SYDNEY—”It was a lovely show,” said David Shoebridge, a member of the New South Wales Parliament, after seeing Shen Yun Performing Arts at the Sydney Theatre, on April 16.
“A really joyful mix of traditional Chinese culture, with some nice Western music thrown in as well,” he said.
Shen Yun received a warm welcome from Sydney theatregoers, playing to a full house for a second night in a row.
Dedicated to reviving traditional Chinese culture, the New York based performance company offers a mix of ancient myths and traditional tales told through classical Chinese dance, vibrant costumes, song, music and extraordinary digital sets.
It is “a wonderful night out” said Mr. Shoebridge. “The way it tells the five thousand years, that deep rich history of Chinese culture, and it tells it through a mixture of dance and music … really over the course of the night, you learn a lot about Chinese culture.”
A member of the Greens Party, Mr. Shoebridge acknowledged the contemporary pieces, which display, with heart rendering accuracy, the sort of brutality that continues in China for practitioners of the exercise and meditation practice Falun Gong.
“You get a sense of what’s going on in China at the moment,” he said grimly.
With its focus on traditional Chinese culture, which was all but wiped out during the Cultural Revolution,, and unafraid to perform the truth, Shen Yun is presently unable to perform in mainland China.
Mr. Shoebridge said Shen Yun highlights the importance of, not only protecting the freedoms shared in Australia, but also supporting those struggling for the same in China.
“That’s one of the great advantages of living in a liberal democracy like we have here. It’s important that we protect it, but it’s also important that we demand change in China, so this show can be shown there,” he said.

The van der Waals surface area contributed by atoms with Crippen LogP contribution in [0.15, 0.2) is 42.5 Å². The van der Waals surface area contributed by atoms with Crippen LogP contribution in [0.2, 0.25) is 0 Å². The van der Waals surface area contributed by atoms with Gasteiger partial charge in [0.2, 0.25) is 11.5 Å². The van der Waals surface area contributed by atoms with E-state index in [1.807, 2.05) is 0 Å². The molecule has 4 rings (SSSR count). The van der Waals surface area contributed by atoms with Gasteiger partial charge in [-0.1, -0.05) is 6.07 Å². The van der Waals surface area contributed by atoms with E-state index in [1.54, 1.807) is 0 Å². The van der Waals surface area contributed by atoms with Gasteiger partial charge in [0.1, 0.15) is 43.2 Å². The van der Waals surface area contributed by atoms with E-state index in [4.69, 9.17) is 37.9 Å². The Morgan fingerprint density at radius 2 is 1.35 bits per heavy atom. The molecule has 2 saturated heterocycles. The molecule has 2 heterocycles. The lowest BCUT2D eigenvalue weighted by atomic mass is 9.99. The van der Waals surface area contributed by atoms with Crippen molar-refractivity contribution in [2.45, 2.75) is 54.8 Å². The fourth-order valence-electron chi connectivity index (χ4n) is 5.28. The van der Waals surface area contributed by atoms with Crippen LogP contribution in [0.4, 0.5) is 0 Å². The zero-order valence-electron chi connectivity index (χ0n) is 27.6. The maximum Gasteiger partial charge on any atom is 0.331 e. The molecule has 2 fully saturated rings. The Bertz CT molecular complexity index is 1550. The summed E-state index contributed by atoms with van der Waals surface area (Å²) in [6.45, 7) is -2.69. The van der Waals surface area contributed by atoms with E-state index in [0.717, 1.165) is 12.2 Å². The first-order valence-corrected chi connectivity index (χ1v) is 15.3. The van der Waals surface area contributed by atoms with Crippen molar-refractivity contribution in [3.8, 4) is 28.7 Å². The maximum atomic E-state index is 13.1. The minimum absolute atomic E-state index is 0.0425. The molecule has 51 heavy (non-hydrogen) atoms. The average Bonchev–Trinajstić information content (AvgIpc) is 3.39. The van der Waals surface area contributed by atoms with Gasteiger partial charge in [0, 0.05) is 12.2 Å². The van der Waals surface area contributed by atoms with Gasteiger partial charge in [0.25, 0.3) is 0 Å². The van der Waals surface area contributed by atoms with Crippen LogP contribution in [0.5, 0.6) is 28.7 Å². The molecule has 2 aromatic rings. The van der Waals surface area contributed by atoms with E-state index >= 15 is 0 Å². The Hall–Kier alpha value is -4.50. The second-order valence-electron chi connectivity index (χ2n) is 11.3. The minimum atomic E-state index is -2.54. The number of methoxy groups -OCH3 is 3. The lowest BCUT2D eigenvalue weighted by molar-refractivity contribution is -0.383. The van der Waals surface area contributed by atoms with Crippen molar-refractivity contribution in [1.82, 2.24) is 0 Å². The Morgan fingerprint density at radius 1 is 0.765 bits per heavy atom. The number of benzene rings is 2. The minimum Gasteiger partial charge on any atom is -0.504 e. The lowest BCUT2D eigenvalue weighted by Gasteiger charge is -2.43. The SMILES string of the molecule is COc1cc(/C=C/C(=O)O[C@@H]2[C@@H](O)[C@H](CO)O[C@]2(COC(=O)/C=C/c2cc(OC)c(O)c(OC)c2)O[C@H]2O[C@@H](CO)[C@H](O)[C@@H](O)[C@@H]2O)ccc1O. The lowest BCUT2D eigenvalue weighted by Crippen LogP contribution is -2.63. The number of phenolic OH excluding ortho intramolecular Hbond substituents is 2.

Raising awareness of traditional Chinese culture, is an important aspect of understanding modern China he said.
“It is important for people to really understand just how rich Chinese culture is, particularly through their art forms,” he said adding that for many people Shen Yun will be there first exposure to traditional Chinese arts.
“They have a strong resonance with some of the Western art forms,” he said.
Each year Shen Yun presents an entirely new production with orchestral accompaniment.
“I think this is a lovely entree to traditional Chinese music because there are strong Western elements to the music and in fact its a nice mix, of Western music and Chinese musical forms and I think the orchestra, setting aside the dance, the orchestra is worth coming out for,” he said.
Mr. Shoebridge described the show as “a lovely uplifting thing to do.”
“You get a sense of spiritual nature of the show, and a lovely dose of culture. I think at the end of the show you definitely feel more alive than you did at the beginning.”
Mr. Shoebridge says Sydney audiences were privileged to see Shen Yun. He had brought his own family to the show and recommended others do the same: “You’ll not only have a wonderful entertaining night, you’ll get a good lesson in Chinese history, you’ll get a sense of their culture, so come along if you can,” he said.
New York-based Shen Yun Performing Arts has four touring companies that perform simultaneously around the world. For more information, visit Shen Yun Performing Arts.
The Epoch Times considers Shen Yun Performing Arts the significant cultural event of our time. We have proudly covered audience reactions since Shen Yun’s inception in 2006.